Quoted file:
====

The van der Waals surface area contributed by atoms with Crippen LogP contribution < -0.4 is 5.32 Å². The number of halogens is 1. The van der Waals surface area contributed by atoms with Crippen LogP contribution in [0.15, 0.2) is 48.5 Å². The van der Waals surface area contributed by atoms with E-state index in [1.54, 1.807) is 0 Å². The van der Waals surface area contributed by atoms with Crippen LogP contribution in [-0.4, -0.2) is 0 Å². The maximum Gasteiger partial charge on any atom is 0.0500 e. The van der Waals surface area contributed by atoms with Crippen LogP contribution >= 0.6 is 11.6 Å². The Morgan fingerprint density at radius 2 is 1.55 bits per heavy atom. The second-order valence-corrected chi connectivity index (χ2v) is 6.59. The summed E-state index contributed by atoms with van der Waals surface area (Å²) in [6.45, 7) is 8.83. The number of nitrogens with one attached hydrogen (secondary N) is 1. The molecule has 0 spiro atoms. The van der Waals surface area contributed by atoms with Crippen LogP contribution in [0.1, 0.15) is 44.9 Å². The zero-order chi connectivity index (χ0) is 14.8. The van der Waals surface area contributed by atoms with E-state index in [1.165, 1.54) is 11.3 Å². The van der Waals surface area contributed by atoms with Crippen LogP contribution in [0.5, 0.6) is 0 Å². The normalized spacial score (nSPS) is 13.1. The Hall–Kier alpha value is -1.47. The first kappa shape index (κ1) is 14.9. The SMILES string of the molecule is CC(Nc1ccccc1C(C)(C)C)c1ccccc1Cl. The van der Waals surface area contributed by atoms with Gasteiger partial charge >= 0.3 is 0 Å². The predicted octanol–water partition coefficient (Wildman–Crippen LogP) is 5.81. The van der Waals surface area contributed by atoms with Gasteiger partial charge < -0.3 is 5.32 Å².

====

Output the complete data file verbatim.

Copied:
The van der Waals surface area contributed by atoms with Crippen LogP contribution < -0.4 is 5.32 Å². The number of halogens is 1. The van der Waals surface area contributed by atoms with Crippen LogP contribution in [0.15, 0.2) is 48.5 Å². The van der Waals surface area contributed by atoms with E-state index in [1.54, 1.807) is 0 Å². The van der Waals surface area contributed by atoms with Crippen LogP contribution in [-0.4, -0.2) is 0 Å². The maximum Gasteiger partial charge on any atom is 0.0500 e. The van der Waals surface area contributed by atoms with Crippen LogP contribution >= 0.6 is 11.6 Å². The Morgan fingerprint density at radius 2 is 1.55 bits per heavy atom. The second-order valence-corrected chi connectivity index (χ2v) is 6.59. The summed E-state index contributed by atoms with van der Waals surface area (Å²) in [6.45, 7) is 8.83. The number of nitrogens with one attached hydrogen (secondary N) is 1. The molecule has 0 spiro atoms. The van der Waals surface area contributed by atoms with Crippen LogP contribution in [0.1, 0.15) is 44.9 Å². The zero-order chi connectivity index (χ0) is 14.8. The van der Waals surface area contributed by atoms with E-state index in [1.165, 1.54) is 11.3 Å². The van der Waals surface area contributed by atoms with Crippen LogP contribution in [0.5, 0.6) is 0 Å². The normalized spacial score (nSPS) is 13.1. The Hall–Kier alpha value is -1.47. The first kappa shape index (κ1) is 14.9. The SMILES string of the molecule is CC(Nc1ccccc1C(C)(C)C)c1ccccc1Cl. The van der Waals surface area contributed by atoms with Gasteiger partial charge >= 0.3 is 0 Å². The predicted octanol–water partition coefficient (Wildman–Crippen LogP) is 5.81. The van der Waals surface area contributed by atoms with Gasteiger partial charge < -0.3 is 5.32 Å².